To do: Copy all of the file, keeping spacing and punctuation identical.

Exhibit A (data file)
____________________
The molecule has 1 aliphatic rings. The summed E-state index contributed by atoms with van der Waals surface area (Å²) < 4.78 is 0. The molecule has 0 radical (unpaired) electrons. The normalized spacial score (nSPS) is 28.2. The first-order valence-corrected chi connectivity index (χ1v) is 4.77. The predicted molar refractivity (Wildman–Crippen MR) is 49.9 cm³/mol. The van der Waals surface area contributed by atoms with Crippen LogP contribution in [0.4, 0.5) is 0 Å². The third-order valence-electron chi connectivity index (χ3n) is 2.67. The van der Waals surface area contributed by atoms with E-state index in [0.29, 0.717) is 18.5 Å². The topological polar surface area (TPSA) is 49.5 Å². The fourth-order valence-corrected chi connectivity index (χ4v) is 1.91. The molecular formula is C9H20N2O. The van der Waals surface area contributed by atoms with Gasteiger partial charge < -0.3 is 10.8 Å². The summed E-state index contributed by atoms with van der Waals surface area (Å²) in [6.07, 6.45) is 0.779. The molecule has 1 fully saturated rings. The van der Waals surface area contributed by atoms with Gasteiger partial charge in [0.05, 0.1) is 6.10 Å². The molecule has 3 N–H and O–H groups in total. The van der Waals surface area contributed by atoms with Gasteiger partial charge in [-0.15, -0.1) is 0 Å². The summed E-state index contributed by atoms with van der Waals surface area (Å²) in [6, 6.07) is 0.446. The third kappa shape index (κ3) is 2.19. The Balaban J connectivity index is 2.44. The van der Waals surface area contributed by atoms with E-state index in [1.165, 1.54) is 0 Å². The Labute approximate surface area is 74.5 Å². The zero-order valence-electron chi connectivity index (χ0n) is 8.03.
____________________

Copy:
The molecule has 1 aliphatic rings. The summed E-state index contributed by atoms with van der Waals surface area (Å²) < 4.78 is 0. The molecule has 0 radical (unpaired) electrons. The normalized spacial score (nSPS) is 28.2. The first-order valence-corrected chi connectivity index (χ1v) is 4.77. The predicted molar refractivity (Wildman–Crippen MR) is 49.9 cm³/mol. The van der Waals surface area contributed by atoms with Crippen LogP contribution in [0.4, 0.5) is 0 Å². The third-order valence-electron chi connectivity index (χ3n) is 2.67. The van der Waals surface area contributed by atoms with E-state index in [0.29, 0.717) is 18.5 Å². The topological polar surface area (TPSA) is 49.5 Å². The fourth-order valence-corrected chi connectivity index (χ4v) is 1.91. The molecular formula is C9H20N2O. The van der Waals surface area contributed by atoms with Gasteiger partial charge < -0.3 is 10.8 Å². The summed E-state index contributed by atoms with van der Waals surface area (Å²) in [6.07, 6.45) is 0.779. The molecule has 1 fully saturated rings. The van der Waals surface area contributed by atoms with Gasteiger partial charge in [0.05, 0.1) is 6.10 Å². The molecule has 3 N–H and O–H groups in total. The van der Waals surface area contributed by atoms with Gasteiger partial charge in [-0.15, -0.1) is 0 Å². The summed E-state index contributed by atoms with van der Waals surface area (Å²) in [6, 6.07) is 0.446. The third kappa shape index (κ3) is 2.19. The Balaban J connectivity index is 2.44. The van der Waals surface area contributed by atoms with E-state index in [1.165, 1.54) is 0 Å². The Labute approximate surface area is 74.5 Å². The zero-order valence-electron chi connectivity index (χ0n) is 8.03.